16. The dealer told me “Don’t leave coins on the wireless phone charger”. Oh.
17. For shifting: very easy rotate knob for Reverse, Neutral, and Drive.
18. Usually new cars have 20-30K-mile tires to give a softer ride. Kia uses a Michelin Primacy 215/55R17 94V tire w/ 55,000 mile warranty! Rated for 149mph. But the Niro is computer locked at 103 mph… ~$200/tire.
19. I can open and close the outside mirrors. They close when I leave and lock the doors. When I get close to the car, they open up. It’s alive!
20. LED daytime running lights are great. Also the projector beam headlights are excellent like the iMiev.
21. The reverse warning is loud! Neighbors can hear it a couple of houses away. Sounds like a cement truck. Maybe KIA is paranoid about running over a 2-year old grandkid.

Some things my wife misses:
1. Smaller size
2. Smaller turning radius
3. Simpler controls

Wife and a college daughter still drive the iMiev. I drive the Niro unless it’s good weather (then I bike). My wife likes the iMiev because:
1. High view; easy to get into. The Niro is close.
2. High clearance so we don’t high-center on snow here. (Niro EV is also pretty good height).
3. Can make sharp U turns on small roads
4. Easy to park.
5. Easy to maneuver.
6. SIMPLE CONTROLS. The Niro controls scares wife (but she’ll get used to it ;) ).

Our son wanted us to get a Tesla Model 3. I had to point out that:
1. It’s an 8-month wait for the budget version.
2. Tesla insurance was higher (new Niro is only $527/year with Allstate).
3. Wife didn’t want to sit that low.
4. Wife didn’t want main controls on a screen menu..
5. KIA has 0% 5-year financing for Feb 2022. It’s hard to beat that :eek:
6. There’s no Tesla shop/dealer here. Closest is in SLC. Having a dealer here is great. I’ve been enjoying the infinite free car washes… and soon the 6 free tire rotations.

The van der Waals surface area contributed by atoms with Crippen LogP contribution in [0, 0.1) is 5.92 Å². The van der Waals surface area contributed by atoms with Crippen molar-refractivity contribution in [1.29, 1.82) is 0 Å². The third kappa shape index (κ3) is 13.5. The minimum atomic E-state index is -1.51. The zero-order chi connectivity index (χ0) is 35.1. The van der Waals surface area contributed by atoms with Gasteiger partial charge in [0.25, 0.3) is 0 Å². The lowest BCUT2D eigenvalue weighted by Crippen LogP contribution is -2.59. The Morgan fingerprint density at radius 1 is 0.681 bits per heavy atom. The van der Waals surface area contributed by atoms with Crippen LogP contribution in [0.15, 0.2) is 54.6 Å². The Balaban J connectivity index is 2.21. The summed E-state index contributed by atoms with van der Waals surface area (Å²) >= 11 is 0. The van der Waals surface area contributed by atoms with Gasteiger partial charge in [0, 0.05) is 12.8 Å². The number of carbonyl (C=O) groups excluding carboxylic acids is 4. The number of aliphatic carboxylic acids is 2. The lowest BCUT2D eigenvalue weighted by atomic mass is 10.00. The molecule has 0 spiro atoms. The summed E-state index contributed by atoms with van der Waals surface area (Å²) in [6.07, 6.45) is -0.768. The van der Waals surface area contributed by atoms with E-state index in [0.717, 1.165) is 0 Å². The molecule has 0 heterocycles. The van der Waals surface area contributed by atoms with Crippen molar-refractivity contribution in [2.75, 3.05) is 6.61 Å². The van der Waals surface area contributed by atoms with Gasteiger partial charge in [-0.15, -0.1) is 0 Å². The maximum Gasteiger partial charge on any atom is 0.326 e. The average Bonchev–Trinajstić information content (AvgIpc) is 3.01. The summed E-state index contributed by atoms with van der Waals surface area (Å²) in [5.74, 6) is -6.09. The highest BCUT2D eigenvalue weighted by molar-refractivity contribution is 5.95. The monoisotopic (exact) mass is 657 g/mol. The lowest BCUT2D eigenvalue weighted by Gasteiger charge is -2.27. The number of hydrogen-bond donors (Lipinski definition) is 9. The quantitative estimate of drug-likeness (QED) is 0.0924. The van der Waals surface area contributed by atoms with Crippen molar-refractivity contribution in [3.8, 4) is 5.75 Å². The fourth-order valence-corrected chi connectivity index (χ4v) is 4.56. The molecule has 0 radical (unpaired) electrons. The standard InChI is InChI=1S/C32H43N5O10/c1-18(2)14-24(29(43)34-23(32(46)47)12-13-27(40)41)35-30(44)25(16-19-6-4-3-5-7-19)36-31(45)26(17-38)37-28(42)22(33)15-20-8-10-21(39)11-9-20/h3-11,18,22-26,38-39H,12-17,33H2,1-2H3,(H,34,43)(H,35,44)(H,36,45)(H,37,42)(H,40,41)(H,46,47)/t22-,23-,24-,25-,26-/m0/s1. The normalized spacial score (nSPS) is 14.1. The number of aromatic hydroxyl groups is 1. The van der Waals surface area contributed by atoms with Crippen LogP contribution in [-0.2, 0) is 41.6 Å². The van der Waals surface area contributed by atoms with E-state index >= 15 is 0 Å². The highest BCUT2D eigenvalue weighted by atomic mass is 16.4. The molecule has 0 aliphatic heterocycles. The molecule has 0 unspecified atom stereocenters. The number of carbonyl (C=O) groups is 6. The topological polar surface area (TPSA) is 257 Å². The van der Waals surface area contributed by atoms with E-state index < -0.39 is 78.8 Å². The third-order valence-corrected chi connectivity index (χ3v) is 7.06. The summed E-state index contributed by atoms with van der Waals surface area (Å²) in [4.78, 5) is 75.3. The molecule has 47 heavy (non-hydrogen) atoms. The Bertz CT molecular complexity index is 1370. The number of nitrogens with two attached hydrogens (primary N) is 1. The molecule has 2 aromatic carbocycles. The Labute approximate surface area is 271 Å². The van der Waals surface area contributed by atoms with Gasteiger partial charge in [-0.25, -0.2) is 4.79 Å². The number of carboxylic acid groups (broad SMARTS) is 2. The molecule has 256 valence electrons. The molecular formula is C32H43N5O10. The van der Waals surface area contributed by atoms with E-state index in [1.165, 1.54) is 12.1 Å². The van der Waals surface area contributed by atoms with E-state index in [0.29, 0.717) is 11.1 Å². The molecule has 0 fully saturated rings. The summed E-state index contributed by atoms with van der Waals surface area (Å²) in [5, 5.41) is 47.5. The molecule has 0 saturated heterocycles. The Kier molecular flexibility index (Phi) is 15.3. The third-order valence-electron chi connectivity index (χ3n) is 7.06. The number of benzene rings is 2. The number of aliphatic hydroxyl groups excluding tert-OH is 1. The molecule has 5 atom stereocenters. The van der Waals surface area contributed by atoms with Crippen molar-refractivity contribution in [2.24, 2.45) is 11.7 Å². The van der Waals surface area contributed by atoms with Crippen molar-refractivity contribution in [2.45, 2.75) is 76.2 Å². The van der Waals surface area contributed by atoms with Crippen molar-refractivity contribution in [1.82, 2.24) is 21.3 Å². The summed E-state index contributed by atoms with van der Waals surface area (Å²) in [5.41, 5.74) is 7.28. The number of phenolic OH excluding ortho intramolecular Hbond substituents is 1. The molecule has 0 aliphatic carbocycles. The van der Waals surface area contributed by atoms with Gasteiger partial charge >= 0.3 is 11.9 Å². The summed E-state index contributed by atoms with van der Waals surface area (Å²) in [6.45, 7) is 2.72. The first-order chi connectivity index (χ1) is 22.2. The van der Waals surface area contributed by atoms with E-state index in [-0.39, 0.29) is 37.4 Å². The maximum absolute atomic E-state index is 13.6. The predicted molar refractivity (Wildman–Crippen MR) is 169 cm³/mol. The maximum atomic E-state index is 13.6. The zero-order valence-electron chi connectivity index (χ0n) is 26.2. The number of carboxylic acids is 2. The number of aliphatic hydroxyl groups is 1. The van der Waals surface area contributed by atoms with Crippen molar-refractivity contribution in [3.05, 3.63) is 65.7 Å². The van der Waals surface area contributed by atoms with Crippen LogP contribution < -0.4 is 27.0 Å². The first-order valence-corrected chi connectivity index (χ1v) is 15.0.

When I talked to the Kia financer he said “You get free oil changes and…. oops. Well, you get free lifetime car washes!”.

So far, I’m in love with the Niro EV.
BarryP, thank you for the writeup, and I can see why the Niro EV nicely meets your needs.

As it is becoming increasingly unpredictable to access dcfc here in the SF Bay Area, we've been slowly (very slowly) looking to add an intermediate-range vehicle for daily driving to supplement our i-MiEVs and Tesla.

The Kona EV was my first choice, but they're now unobtainable and, in any case, I wasn't going to pay the $7K arrogant local dealer's markup. Missed the window to buy elsewhere within 1000 miles. I preferred the smaller size of the Kona Electric relative to the NiroEV.

Took a test drive in a Niro EV a couple of months ago.

The feature I loved the most (for both cars) were the regen paddles, not only to bring the car to a complete stop but also the ability to kick in zero regen! They've evidently carried this feature forward in the Hyundai Ioniq 5 and Kia EV6.

Four negatives (my personal opinion):

1. Both the Niro EV and Kona EV have a history of motor/transmission coupling issues (with associated noises) and it is unclear that Hyundai/Kia have ever solved them. Reading on some of the forums, owners have had significant hassles in getting these resolved, and some have had the noise(s) come back...

2. Physical size relative to our i-MiEV